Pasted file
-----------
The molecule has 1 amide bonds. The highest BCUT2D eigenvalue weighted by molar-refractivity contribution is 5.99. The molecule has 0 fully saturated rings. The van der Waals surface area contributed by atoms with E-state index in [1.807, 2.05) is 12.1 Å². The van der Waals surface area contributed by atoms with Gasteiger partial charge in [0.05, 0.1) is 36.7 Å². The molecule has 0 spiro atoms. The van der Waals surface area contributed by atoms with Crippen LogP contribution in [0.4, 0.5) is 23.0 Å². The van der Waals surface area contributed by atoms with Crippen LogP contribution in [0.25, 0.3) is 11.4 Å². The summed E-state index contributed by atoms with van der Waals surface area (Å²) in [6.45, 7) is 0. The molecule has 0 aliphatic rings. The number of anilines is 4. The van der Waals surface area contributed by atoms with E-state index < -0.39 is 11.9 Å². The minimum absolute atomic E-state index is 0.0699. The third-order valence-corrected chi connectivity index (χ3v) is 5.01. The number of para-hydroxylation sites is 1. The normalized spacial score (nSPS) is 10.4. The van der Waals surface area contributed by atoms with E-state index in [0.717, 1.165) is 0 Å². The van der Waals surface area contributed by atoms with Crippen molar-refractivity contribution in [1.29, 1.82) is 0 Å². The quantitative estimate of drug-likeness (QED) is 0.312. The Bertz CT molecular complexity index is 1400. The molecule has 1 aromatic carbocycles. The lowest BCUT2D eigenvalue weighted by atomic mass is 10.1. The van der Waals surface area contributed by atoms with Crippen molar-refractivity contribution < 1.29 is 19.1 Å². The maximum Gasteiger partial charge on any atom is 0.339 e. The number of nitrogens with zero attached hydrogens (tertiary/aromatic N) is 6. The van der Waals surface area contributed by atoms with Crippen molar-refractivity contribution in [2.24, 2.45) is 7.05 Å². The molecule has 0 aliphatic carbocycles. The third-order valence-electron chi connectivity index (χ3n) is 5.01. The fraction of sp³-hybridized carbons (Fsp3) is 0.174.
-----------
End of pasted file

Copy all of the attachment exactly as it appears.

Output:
The molecule has 1 amide bonds. The highest BCUT2D eigenvalue weighted by molar-refractivity contribution is 5.99. The molecule has 0 fully saturated rings. The van der Waals surface area contributed by atoms with E-state index in [1.807, 2.05) is 12.1 Å². The van der Waals surface area contributed by atoms with Gasteiger partial charge in [0.05, 0.1) is 36.7 Å². The molecule has 0 spiro atoms. The van der Waals surface area contributed by atoms with Crippen LogP contribution in [0.4, 0.5) is 23.0 Å². The van der Waals surface area contributed by atoms with Crippen LogP contribution in [0.25, 0.3) is 11.4 Å². The summed E-state index contributed by atoms with van der Waals surface area (Å²) in [6.45, 7) is 0. The molecule has 0 aliphatic rings. The number of anilines is 4. The van der Waals surface area contributed by atoms with E-state index < -0.39 is 11.9 Å². The minimum absolute atomic E-state index is 0.0699. The third-order valence-corrected chi connectivity index (χ3v) is 5.01. The number of para-hydroxylation sites is 1. The normalized spacial score (nSPS) is 10.4. The van der Waals surface area contributed by atoms with E-state index in [0.717, 1.165) is 0 Å². The van der Waals surface area contributed by atoms with Crippen molar-refractivity contribution in [1.29, 1.82) is 0 Å². The quantitative estimate of drug-likeness (QED) is 0.312. The Bertz CT molecular complexity index is 1400. The molecule has 1 aromatic carbocycles. The lowest BCUT2D eigenvalue weighted by atomic mass is 10.1. The van der Waals surface area contributed by atoms with Crippen molar-refractivity contribution < 1.29 is 19.1 Å². The maximum Gasteiger partial charge on any atom is 0.339 e. The number of nitrogens with zero attached hydrogens (tertiary/aromatic N) is 6. The van der Waals surface area contributed by atoms with Crippen molar-refractivity contribution in [2.24, 2.45) is 7.05 Å². The molecule has 0 aliphatic carbocycles. The third-order valence-electron chi connectivity index (χ3n) is 5.01. The fraction of sp³-hybridized carbons (Fsp3) is 0.174.